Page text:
The vast, pristine forests of northern Peru are home to an incredible array of rare wildlife. But this spectacular diversity - along with the indigenous Cocama people that live there - are under serious threat due to intense climate fluctuations that cause severe, unpredictable floods and droughts. Working with the Cocama, Earthwatchers collect data on the health of the ecosystem to help improve their traditional hunting and fishing activities and to develop climate change mitigation strategies.
Rare and spectacular wildlife as well as indigenous communities living in Peru's Amazon rainforest ecosystem are under serious threat due to intense climate fluctuations that cause severe, unpredictable floods and droughts.
Since 2006, Earthwatch volunteers have recorded precise annual data on temperature, rainfall, river height, and wildlife population numbers in the Samiria River basin. Over time, this data has revealed which species are most and least impacted by the droughts and flooding, and is given to the indigenous Cocama communities so that they may alter their hunting and fishing activities to target only healthy, stable populations and avoid taking species that have not yet fully recovered.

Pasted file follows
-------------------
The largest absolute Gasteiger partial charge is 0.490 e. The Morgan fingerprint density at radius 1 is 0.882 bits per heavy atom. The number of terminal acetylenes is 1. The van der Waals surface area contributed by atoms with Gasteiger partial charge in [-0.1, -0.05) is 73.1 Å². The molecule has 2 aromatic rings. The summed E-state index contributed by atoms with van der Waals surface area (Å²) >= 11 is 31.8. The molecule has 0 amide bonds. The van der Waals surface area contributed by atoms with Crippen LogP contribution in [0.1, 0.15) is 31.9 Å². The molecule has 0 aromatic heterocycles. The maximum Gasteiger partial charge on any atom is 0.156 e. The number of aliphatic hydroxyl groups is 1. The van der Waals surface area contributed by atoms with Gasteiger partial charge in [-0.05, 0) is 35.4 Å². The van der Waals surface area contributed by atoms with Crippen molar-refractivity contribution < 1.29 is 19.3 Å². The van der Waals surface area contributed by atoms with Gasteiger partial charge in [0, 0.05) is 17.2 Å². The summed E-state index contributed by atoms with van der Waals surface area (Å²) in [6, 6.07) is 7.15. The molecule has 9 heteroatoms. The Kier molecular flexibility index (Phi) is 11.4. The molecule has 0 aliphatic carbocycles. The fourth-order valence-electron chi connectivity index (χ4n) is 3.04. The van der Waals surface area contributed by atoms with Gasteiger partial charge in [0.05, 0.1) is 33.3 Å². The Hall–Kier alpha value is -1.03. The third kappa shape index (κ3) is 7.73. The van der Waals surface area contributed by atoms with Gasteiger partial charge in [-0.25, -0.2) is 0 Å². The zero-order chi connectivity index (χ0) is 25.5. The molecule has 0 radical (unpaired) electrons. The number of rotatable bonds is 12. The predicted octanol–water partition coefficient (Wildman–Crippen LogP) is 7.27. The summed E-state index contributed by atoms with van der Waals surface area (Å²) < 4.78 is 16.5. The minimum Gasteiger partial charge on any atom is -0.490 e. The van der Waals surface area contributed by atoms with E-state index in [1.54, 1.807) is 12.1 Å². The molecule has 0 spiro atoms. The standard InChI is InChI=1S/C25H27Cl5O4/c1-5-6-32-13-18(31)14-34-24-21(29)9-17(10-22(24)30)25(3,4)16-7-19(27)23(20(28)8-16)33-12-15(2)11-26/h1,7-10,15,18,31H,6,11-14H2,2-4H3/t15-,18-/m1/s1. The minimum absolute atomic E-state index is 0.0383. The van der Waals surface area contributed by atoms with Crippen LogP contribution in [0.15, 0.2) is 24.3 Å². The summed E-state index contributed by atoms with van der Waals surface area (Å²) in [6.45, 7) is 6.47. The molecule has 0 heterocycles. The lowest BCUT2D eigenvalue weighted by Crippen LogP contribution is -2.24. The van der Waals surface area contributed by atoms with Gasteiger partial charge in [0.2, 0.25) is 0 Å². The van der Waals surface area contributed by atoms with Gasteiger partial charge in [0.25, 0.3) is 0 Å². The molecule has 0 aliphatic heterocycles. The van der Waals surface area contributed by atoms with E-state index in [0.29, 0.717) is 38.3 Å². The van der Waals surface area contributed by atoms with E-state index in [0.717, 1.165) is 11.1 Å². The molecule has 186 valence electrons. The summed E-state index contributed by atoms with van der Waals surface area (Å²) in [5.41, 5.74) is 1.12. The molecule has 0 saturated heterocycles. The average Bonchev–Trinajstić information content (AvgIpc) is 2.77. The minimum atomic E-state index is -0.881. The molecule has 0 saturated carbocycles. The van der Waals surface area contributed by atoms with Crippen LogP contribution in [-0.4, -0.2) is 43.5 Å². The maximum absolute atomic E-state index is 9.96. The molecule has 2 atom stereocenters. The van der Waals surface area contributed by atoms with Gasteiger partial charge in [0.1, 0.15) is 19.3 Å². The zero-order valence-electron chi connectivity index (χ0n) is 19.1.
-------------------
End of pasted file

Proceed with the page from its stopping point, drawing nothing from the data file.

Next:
Earthwatch is proud to say that through the tremendous diligence and consistency of this decades-long expedition, several threatened species have recovered and are now thriving within the Samiria River basin, while sadly, their counterparts outside of the basin continue to decline from unsustainable hunting pressures. With continued funding, we hope to be able to use these results to inspire more conservationists and wildlife managers throughout Peru and South America to adopt similar programs.
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